A very large commercial property firm, Cadillac Fairview Corp., is preparing for a “measured” return for people in their office buildings. With the company having many tenants, including many multi-nationals as well as smaller firms, “It’s going to be a gradual but steady climb back to normalcy,” says Sal Iacono, the Cadillac Fairview EVP of Operations.
As cities ease restrictions on business from the Covid-19 pandemic, office workers should brace for dramatic changes, with numerous precautions to protect them and the public. Cadillac Fairview, which is owned by the Ontario Teachers’ Pension Plan and has numerous properties around the world, is adopting new measures to make returning to work safe. For example, elevators will have limits of 4 people with thin anti-microbial film over the buttons. The company also plans to introduce digital apps so people can schedule their elevator rides – instead of waiting in line, Iacono said, “ so that you know with certainty that you’re not going to have to wait a long time in order to be able to access your floor ”. Further, building occupants will be required to wear non-medical face masks or coverings in elevators and they’ll be “ strongly encouraged ” to wear them in meetings, common office areas, and public spaces (including restaurants, shopping zones, on public transit, etc.). The company is also working with tenants on ways to stagger start and end times for employees to avoid crowding. “ In order to be able to allow the maximum number of people to come into those office buildings, we’re going to have to change our behaviors for a period of time ” Iacono said.
To build trust it’s important the office be a safe environment with the above attributes, plus more spacing between people’s work area, having social distance markings and signage, more services (ie: Contact Tracing and Predictive Cleaning), etc. While many people haven’t seen this yet due to working from home, it’s all part of the ” new normal”. This has occurred due to only 5 % to 10 % of people being at the office in the depths of the pandemic shutdown, estimated Iacono. He saw a first-hand look at how a city core became a ghost town when he went to his office during that time in a large office / shopping complex – “ The mall under normal circumstances has 53 million people a year going through it, to see it empty was a little dystopian,” he said. “ Further, when I took the elevator up to my office, there were only 2 people on the floor ” !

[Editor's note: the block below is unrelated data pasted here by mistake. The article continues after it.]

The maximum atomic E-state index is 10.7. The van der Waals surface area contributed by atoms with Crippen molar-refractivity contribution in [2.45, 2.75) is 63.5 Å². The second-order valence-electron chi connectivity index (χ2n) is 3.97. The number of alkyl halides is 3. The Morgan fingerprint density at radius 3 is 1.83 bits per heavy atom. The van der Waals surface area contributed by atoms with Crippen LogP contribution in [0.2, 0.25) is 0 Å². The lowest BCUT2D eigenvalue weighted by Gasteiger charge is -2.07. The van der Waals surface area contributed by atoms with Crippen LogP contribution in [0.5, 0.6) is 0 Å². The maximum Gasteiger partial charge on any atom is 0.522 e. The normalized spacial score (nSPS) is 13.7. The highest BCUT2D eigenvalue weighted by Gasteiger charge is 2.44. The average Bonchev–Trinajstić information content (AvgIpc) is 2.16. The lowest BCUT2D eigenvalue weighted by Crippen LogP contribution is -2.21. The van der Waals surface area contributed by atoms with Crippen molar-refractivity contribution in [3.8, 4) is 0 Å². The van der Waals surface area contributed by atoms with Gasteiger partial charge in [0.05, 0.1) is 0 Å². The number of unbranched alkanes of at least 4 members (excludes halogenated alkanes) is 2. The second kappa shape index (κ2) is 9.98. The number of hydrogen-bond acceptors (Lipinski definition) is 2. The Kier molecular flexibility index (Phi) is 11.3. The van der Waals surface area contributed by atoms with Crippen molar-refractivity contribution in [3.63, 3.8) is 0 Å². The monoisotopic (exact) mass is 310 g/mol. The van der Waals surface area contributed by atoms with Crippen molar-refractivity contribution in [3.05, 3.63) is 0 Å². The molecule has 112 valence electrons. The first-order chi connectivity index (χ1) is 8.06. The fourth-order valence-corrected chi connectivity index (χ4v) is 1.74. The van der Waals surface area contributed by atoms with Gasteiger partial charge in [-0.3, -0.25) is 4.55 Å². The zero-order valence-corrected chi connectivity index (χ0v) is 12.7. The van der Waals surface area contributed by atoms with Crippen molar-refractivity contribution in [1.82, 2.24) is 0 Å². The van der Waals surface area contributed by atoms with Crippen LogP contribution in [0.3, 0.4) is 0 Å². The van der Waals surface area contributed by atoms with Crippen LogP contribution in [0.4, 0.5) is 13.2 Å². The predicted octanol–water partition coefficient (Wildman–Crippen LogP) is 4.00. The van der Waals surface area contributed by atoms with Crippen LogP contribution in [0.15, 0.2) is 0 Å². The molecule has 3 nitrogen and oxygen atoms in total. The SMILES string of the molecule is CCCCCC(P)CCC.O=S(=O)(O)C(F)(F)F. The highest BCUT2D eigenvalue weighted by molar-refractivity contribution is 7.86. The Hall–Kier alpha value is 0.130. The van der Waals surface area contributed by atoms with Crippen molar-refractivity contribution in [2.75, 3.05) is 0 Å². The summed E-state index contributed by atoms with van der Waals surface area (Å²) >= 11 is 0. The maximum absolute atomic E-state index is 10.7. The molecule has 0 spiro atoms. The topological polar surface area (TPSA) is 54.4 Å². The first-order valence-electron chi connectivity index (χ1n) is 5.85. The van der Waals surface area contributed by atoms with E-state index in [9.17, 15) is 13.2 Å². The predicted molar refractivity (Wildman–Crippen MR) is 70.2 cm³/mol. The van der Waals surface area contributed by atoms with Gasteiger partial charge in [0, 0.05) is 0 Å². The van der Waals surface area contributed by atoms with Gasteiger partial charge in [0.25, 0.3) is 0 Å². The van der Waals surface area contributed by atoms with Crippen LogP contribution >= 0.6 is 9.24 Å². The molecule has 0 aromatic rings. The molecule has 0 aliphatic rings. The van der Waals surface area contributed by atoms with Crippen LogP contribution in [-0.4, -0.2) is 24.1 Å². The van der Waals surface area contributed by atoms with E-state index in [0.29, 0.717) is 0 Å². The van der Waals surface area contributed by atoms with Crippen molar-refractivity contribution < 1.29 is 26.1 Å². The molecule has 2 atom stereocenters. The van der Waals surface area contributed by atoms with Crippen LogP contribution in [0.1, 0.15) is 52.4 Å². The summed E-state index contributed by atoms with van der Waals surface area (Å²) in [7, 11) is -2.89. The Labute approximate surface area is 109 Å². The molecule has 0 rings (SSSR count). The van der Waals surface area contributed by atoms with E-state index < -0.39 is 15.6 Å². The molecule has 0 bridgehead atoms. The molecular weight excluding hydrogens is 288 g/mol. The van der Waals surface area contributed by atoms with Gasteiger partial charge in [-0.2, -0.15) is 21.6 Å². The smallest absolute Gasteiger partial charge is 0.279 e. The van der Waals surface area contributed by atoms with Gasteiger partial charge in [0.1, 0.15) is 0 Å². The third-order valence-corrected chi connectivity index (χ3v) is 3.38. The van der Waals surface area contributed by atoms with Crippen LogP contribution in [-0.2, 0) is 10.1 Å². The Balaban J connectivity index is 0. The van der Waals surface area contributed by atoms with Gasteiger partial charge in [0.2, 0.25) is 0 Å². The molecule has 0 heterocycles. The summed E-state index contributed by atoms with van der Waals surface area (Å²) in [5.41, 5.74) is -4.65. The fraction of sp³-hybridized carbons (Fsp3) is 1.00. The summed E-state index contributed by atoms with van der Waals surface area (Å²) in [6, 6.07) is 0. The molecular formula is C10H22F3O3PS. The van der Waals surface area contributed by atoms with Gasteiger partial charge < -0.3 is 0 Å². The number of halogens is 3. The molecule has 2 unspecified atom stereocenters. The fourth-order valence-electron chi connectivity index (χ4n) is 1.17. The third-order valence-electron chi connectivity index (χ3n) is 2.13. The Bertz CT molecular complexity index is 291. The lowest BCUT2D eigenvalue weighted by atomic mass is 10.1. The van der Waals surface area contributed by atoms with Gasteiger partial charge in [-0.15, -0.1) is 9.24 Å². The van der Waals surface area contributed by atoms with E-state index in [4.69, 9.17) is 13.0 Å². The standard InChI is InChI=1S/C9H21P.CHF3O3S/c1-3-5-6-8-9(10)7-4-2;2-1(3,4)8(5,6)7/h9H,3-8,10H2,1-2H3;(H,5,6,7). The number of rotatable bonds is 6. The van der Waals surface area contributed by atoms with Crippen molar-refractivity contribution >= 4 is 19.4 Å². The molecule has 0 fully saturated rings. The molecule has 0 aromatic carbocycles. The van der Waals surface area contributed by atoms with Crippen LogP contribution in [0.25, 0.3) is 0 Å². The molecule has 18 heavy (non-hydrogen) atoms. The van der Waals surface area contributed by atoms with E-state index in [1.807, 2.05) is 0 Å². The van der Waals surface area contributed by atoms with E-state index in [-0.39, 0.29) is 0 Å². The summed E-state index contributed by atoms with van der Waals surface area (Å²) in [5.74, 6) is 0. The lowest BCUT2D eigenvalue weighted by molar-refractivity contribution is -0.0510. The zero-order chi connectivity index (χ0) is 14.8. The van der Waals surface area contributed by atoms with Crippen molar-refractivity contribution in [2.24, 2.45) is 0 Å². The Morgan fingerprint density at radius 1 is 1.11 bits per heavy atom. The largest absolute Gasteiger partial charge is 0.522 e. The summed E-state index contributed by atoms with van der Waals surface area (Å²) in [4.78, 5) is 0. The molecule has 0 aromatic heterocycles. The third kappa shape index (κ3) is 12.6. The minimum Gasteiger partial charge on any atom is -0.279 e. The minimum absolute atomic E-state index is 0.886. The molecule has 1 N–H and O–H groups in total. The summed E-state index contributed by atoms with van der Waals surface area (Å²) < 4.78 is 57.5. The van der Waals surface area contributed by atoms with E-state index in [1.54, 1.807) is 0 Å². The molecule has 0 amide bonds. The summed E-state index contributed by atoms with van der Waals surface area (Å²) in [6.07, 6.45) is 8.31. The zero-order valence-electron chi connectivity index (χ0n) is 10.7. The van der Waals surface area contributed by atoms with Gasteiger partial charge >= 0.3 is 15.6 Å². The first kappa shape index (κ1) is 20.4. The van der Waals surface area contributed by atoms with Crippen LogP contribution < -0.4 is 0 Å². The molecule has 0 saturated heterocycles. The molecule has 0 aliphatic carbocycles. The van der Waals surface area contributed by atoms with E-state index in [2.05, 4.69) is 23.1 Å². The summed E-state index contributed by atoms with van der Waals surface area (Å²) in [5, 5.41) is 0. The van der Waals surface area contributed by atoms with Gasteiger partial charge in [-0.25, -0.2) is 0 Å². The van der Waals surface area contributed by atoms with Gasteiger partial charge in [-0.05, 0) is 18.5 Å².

Even with restrictions easing, Iacono doesn’t anticipate a rush back to the office. Many municipalities have kept schools and daycares closed – which means a slow return for many workers. In markets that have reopened, Iacono is seeing between 15 % and 30 % of office workers returning at first then increasing over time. “ I try to dispel the notion that on the first day that the government lifts restrictions in the market that everybody shows up back at the office all at the same time like any normal day pre-Covid ” he said. “ That’s not going to be the case ”.
May 22, 2020 Doug Alexander / CAIL – Smart Buildings commentary email@example.com